Where did the Universe come from? Part 1: Einstein’s Big Blunder -by Lori78

Where did the Universe come from? is a series of emails (just like the 7 Great Lies of Organized Religion) I have received from Mr. Perry Marshall. The reason I’m posting it here is that I want to share it to you, whoever you are, who stumbled upon this humble blog , and of course to all who regularly visits.

Note : This email series is Mr. Marshall’s writings and he was kind enough to grant me permission to post:

Lori,

100 years ago, Albert Einstein published
three papers that rocked the world. These papers
proved the existence of the atom, introduced the
theory of relativity, and described quantum
mechanics.

Pretty good debut for a 26 year old scientist, huh?

His equations for relativity indicated that the universe
was expanding. This bothered him, because if it was
expanding, it must have had a beginning and a beginner.
Since neither of these appealed to him, Einstein introduced
a ‘fudge factor’ that ensured a ‘steady state’ universe,
one that had no beginning or end.

But in 1929, Edwin Hubble showed that the furthest
galaxies were fleeing away from each other, just as the
Big Bang model predicted. So in 1931, Einstein embraced
what would later be known as the Big Bang theory, saying,
“This is the most beautiful and satisfactory explanation
of creation to which I have ever listened.” He referred
to the ‘fudge factor’ to achieve a steady-state universe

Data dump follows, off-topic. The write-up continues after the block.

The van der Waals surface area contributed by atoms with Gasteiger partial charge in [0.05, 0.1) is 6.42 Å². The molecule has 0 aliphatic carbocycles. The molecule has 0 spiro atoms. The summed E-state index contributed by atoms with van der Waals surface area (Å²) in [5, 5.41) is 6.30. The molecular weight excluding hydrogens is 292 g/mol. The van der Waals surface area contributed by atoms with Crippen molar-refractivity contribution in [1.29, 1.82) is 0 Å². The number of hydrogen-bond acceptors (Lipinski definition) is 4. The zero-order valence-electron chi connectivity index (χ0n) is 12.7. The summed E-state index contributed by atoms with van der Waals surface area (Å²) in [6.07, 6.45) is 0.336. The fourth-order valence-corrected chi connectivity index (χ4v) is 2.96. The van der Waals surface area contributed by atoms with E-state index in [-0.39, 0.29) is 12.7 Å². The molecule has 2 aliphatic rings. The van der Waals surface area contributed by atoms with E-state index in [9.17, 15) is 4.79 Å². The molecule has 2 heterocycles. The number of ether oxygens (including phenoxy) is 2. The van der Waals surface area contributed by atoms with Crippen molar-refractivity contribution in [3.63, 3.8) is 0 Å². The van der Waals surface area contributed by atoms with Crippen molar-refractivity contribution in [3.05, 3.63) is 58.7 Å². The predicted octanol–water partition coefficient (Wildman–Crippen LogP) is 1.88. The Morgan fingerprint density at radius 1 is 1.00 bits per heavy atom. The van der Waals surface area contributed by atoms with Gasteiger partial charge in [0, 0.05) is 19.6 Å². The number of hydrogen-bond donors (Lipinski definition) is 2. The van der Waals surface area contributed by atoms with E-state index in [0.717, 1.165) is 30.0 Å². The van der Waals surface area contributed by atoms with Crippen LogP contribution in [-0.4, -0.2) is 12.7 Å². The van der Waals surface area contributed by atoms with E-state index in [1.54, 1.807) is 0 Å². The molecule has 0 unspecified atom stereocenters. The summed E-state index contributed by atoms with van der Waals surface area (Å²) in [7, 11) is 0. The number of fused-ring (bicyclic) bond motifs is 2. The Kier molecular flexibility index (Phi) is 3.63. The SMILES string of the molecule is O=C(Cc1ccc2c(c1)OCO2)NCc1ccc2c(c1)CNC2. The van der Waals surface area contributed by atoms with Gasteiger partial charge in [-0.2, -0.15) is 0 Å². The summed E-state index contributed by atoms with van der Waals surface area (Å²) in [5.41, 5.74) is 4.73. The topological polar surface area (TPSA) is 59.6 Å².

as the biggest blunder of his career.

As I’ll explain during the next couple of days,
Einstein’s theories have been thoroughly proved and
verified by experiments and measurements. But there’s
an even more important implication of Einstein’s discovery.
Not only does the universe have a beginning, but time
itself, our own dimension of cause and effect, began
with the Big Bang.


That’s right — time itself does not exist before
then. The very line of time begins with that creation
event. Matter, energy, time and space were created
in an instant by an intelligence outside of space
and time.

About this intelligence, Albert Einstein wrote
in his book “The World As I See It” that the harmony
of natural law “Reveals an intelligence of such
superiority that, compared with it, all the
systematic thinking and acting of human beings is
an utterly insignificant reflection.”

He went on to write, “Everyone who is seriously
involved in the pursuit of science becomes convinced
that a spirit is manifest in the laws of the Universe–
a spirit vastly superior to that of man, and one in
the face of which we with our modest powers must feel
humble.”

Pretty significant statement, wouldn’t you say?

Respectfully Submitted,

Perry Marshall

Advertisements

About DigitalPlato

Poch is a Bookrix author and a freelance writer. He is a frequent contributor to TED Conversations.
This entry was posted in Uncategorized and tagged , , , , , , , , , , , , , , , , , , , . Bookmark the permalink.

What do you think?

Fill in your details below or click an icon to log in:

WordPress.com Logo

You are commenting using your WordPress.com account. Log Out / Change )

Twitter picture

You are commenting using your Twitter account. Log Out / Change )

Facebook photo

You are commenting using your Facebook account. Log Out / Change )

Google+ photo

You are commenting using your Google+ account. Log Out / Change )

Connecting to %s